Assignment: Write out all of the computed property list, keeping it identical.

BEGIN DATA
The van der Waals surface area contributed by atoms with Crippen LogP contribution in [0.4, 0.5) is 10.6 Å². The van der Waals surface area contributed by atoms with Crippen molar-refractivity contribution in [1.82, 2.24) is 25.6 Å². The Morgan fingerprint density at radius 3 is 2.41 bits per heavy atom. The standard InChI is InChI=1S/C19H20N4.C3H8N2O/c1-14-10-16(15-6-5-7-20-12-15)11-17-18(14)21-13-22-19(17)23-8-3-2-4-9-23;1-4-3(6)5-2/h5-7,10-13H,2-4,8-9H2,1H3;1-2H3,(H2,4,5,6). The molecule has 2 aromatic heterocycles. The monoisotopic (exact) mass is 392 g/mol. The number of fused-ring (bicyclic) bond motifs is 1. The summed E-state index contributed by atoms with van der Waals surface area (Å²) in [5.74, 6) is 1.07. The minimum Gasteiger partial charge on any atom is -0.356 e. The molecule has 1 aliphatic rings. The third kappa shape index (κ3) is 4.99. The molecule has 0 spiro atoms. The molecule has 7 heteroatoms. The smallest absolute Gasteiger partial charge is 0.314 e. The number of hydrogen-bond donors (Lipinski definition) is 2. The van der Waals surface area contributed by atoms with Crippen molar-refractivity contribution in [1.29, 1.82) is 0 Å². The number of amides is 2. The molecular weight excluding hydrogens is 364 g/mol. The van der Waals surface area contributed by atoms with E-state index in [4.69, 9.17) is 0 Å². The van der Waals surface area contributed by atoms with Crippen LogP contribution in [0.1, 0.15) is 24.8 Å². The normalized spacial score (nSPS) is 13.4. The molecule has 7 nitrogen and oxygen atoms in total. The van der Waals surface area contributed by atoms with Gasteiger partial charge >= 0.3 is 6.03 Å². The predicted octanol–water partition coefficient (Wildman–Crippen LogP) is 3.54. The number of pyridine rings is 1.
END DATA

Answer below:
The van der Waals surface area contributed by atoms with Crippen LogP contribution in [0.4, 0.5) is 10.6 Å². The van der Waals surface area contributed by atoms with Crippen molar-refractivity contribution in [1.82, 2.24) is 25.6 Å². The Morgan fingerprint density at radius 3 is 2.41 bits per heavy atom. The standard InChI is InChI=1S/C19H20N4.C3H8N2O/c1-14-10-16(15-6-5-7-20-12-15)11-17-18(14)21-13-22-19(17)23-8-3-2-4-9-23;1-4-3(6)5-2/h5-7,10-13H,2-4,8-9H2,1H3;1-2H3,(H2,4,5,6). The molecule has 2 aromatic heterocycles. The monoisotopic (exact) mass is 392 g/mol. The number of fused-ring (bicyclic) bond motifs is 1. The summed E-state index contributed by atoms with van der Waals surface area (Å²) in [5.74, 6) is 1.07. The minimum Gasteiger partial charge on any atom is -0.356 e. The molecule has 1 aliphatic rings. The third kappa shape index (κ3) is 4.99. The molecule has 0 spiro atoms. The molecule has 7 heteroatoms. The smallest absolute Gasteiger partial charge is 0.314 e. The number of hydrogen-bond donors (Lipinski definition) is 2. The van der Waals surface area contributed by atoms with Crippen molar-refractivity contribution in [1.29, 1.82) is 0 Å². The number of amides is 2. The molecular weight excluding hydrogens is 364 g/mol. The van der Waals surface area contributed by atoms with E-state index in [4.69, 9.17) is 0 Å². The van der Waals surface area contributed by atoms with Crippen LogP contribution in [0.1, 0.15) is 24.8 Å². The normalized spacial score (nSPS) is 13.4. The molecule has 7 nitrogen and oxygen atoms in total. The van der Waals surface area contributed by atoms with Gasteiger partial charge >= 0.3 is 6.03 Å². The predicted octanol–water partition coefficient (Wildman–Crippen LogP) is 3.54. The number of pyridine rings is 1.